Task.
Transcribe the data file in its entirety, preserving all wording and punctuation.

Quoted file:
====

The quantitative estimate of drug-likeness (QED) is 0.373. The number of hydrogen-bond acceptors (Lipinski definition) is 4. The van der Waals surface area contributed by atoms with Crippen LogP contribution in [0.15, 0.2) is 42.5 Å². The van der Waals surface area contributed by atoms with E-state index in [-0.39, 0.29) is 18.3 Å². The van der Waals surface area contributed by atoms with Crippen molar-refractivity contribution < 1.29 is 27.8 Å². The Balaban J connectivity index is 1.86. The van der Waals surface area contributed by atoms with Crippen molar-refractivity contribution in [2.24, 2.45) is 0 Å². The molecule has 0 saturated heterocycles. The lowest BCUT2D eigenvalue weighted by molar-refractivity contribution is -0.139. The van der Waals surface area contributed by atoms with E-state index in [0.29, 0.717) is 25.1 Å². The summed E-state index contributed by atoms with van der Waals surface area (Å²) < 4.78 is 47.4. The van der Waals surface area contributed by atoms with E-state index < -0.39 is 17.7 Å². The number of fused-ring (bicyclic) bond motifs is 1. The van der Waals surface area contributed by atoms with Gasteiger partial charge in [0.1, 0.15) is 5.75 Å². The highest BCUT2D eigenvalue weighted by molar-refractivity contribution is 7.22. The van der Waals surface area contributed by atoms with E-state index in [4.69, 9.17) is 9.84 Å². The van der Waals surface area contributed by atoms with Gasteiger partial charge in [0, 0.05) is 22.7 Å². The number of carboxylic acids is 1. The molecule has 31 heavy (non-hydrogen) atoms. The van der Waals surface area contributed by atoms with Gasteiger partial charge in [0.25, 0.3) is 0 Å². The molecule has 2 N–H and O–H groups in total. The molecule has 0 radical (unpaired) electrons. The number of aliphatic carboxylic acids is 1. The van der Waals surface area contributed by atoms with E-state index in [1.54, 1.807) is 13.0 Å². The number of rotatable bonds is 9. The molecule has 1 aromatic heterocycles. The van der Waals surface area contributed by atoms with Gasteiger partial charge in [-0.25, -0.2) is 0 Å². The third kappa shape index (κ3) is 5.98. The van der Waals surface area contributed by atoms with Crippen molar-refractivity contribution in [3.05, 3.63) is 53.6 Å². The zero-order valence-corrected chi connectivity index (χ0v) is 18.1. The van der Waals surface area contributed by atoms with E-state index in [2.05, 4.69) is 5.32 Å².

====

The quantitative estimate of drug-likeness (QED) is 0.373. The number of hydrogen-bond acceptors (Lipinski definition) is 4. The van der Waals surface area contributed by atoms with Crippen LogP contribution in [0.15, 0.2) is 42.5 Å². The van der Waals surface area contributed by atoms with E-state index in [-0.39, 0.29) is 18.3 Å². The van der Waals surface area contributed by atoms with Crippen molar-refractivity contribution < 1.29 is 27.8 Å². The Balaban J connectivity index is 1.86. The van der Waals surface area contributed by atoms with Crippen molar-refractivity contribution in [2.24, 2.45) is 0 Å². The molecule has 0 saturated heterocycles. The lowest BCUT2D eigenvalue weighted by molar-refractivity contribution is -0.139. The van der Waals surface area contributed by atoms with E-state index in [0.29, 0.717) is 25.1 Å². The summed E-state index contributed by atoms with van der Waals surface area (Å²) < 4.78 is 47.4. The van der Waals surface area contributed by atoms with E-state index < -0.39 is 17.7 Å². The number of fused-ring (bicyclic) bond motifs is 1. The van der Waals surface area contributed by atoms with Gasteiger partial charge in [0.1, 0.15) is 5.75 Å². The highest BCUT2D eigenvalue weighted by molar-refractivity contribution is 7.22. The van der Waals surface area contributed by atoms with E-state index in [4.69, 9.17) is 9.84 Å². The van der Waals surface area contributed by atoms with Gasteiger partial charge in [0, 0.05) is 22.7 Å². The number of carboxylic acids is 1. The molecule has 31 heavy (non-hydrogen) atoms. The van der Waals surface area contributed by atoms with Gasteiger partial charge in [0.25, 0.3) is 0 Å². The molecule has 2 N–H and O–H groups in total. The molecule has 0 radical (unpaired) electrons. The number of aliphatic carboxylic acids is 1. The van der Waals surface area contributed by atoms with E-state index in [1.54, 1.807) is 13.0 Å². The number of rotatable bonds is 9. The molecule has 1 aromatic heterocycles. The van der Waals surface area contributed by atoms with Gasteiger partial charge in [-0.25, -0.2) is 0 Å². The third kappa shape index (κ3) is 5.98. The van der Waals surface area contributed by atoms with Crippen molar-refractivity contribution in [3.05, 3.63) is 53.6 Å². The zero-order valence-corrected chi connectivity index (χ0v) is 18.1. The van der Waals surface area contributed by atoms with E-state index in [2.05, 4.69) is 5.32 Å².